With the ever-increasing cost of oncology drugs as well as patient copays, a new role was created to help patients manage their financial needs at the Southwest Cancer Center, in cooperation with the Central Pharmacy, University Medical Center, Lubbock, Texas, the county’s and Texas Tech University’s primary teaching hospital.
HOLLYWOOD, FL—Patients receiving chemotherapy are at risk for reactivation of the hepatitis B virus (HBV), and this can have a significant negative impact on the outcomes, including death from liver failure. According to Emmy Ludwig, MD, of Memorial Sloan-Kettering Cancer Center (MSKCC), New York, one-third of the world has been exposed to HBV, “making it an enormous problem.”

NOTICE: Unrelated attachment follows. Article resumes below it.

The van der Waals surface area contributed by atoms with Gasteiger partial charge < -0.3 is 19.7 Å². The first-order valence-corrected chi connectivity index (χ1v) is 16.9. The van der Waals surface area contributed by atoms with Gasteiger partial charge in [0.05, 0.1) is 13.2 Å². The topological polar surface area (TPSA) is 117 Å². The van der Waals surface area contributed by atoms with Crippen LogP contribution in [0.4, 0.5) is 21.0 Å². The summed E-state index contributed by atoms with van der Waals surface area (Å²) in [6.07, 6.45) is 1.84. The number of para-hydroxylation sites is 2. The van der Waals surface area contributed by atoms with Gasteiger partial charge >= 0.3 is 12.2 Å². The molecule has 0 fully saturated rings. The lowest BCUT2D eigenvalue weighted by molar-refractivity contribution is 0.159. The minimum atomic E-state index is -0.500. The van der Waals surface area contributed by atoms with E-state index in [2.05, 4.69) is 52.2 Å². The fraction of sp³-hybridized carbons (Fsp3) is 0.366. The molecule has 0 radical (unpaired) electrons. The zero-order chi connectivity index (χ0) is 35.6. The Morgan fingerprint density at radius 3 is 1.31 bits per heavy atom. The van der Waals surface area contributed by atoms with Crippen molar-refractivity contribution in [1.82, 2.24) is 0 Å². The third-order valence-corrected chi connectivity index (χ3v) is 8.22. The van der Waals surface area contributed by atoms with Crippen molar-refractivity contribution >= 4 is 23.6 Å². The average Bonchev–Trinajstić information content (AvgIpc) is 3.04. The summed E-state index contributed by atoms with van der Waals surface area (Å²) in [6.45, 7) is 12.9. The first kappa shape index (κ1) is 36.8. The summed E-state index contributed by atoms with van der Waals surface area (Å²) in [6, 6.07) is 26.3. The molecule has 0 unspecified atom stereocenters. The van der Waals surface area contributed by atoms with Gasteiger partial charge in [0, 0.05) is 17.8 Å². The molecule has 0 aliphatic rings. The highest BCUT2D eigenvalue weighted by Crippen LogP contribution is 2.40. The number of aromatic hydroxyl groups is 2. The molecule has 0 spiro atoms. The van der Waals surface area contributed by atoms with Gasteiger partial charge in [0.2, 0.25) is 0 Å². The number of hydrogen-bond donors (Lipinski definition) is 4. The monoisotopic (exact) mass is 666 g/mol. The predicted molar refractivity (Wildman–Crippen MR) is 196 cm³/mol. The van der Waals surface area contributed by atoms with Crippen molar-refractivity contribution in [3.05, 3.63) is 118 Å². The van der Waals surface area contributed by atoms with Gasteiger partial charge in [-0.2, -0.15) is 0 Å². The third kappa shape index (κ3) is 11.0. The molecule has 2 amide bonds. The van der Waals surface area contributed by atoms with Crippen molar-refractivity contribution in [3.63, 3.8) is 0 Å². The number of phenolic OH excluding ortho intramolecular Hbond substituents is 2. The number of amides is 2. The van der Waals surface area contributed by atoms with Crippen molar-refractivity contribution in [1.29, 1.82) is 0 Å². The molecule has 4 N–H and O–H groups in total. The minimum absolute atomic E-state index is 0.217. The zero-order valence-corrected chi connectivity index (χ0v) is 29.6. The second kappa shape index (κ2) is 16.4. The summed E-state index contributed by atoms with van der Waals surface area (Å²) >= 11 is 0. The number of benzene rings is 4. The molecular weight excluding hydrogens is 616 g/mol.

Fortunately, HBV reactivation can be prevented with the prophylactic use of effective antiviral agents, for which recommendations were presented by Ludwig at the meeting.
The evidence backing the use of myeloid growth factors in patients at high risk for febrile neutropenia is solid, according to Jeffrey Crawford, MD, of Duke Cancer Institute, Durham, North Carolina.
Myeloid growth factors are the primary means of preventing chemotherapy-induced neutropenia. This often leads to febrile neutropenia, which can be fatal in 10% of patients, according to a database of more than 40,000 individuals. Concerns recently have been raised, however, that their use is associated with myelodysplastic syndrome (MDS) and acute myeloid leukemia (AML).